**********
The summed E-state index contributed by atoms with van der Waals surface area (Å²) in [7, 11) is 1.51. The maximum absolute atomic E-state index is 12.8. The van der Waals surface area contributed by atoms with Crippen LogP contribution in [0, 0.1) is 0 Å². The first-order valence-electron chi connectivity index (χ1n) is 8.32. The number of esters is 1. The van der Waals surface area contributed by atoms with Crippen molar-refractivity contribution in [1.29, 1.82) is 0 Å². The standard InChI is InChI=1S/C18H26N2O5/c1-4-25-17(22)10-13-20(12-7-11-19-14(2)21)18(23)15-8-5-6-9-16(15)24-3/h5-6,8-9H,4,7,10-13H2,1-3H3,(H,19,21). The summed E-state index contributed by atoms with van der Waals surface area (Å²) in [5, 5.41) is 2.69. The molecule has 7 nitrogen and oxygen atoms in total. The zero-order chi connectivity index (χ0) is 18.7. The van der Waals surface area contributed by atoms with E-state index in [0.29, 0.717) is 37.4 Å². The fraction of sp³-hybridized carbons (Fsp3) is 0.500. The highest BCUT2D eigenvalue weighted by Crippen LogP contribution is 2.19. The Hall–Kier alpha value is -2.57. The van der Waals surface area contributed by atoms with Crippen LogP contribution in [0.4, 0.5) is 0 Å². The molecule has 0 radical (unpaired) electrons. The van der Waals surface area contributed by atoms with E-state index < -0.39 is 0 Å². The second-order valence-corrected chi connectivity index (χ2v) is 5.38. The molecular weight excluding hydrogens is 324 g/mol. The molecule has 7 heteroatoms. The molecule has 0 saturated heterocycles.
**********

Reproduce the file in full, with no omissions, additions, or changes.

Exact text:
The summed E-state index contributed by atoms with van der Waals surface area (Å²) in [7, 11) is 1.51. The maximum absolute atomic E-state index is 12.8. The van der Waals surface area contributed by atoms with Crippen LogP contribution in [0, 0.1) is 0 Å². The first-order valence-electron chi connectivity index (χ1n) is 8.32. The number of esters is 1. The van der Waals surface area contributed by atoms with Crippen molar-refractivity contribution in [1.29, 1.82) is 0 Å². The standard InChI is InChI=1S/C18H26N2O5/c1-4-25-17(22)10-13-20(12-7-11-19-14(2)21)18(23)15-8-5-6-9-16(15)24-3/h5-6,8-9H,4,7,10-13H2,1-3H3,(H,19,21). The summed E-state index contributed by atoms with van der Waals surface area (Å²) in [5, 5.41) is 2.69. The molecule has 7 nitrogen and oxygen atoms in total. The zero-order chi connectivity index (χ0) is 18.7. The van der Waals surface area contributed by atoms with E-state index in [0.29, 0.717) is 37.4 Å². The fraction of sp³-hybridized carbons (Fsp3) is 0.500. The highest BCUT2D eigenvalue weighted by Crippen LogP contribution is 2.19. The Hall–Kier alpha value is -2.57. The van der Waals surface area contributed by atoms with Crippen LogP contribution in [0.4, 0.5) is 0 Å². The molecule has 0 radical (unpaired) electrons. The van der Waals surface area contributed by atoms with E-state index < -0.39 is 0 Å². The second-order valence-corrected chi connectivity index (χ2v) is 5.38. The molecular weight excluding hydrogens is 324 g/mol. The molecule has 7 heteroatoms. The molecule has 0 saturated heterocycles.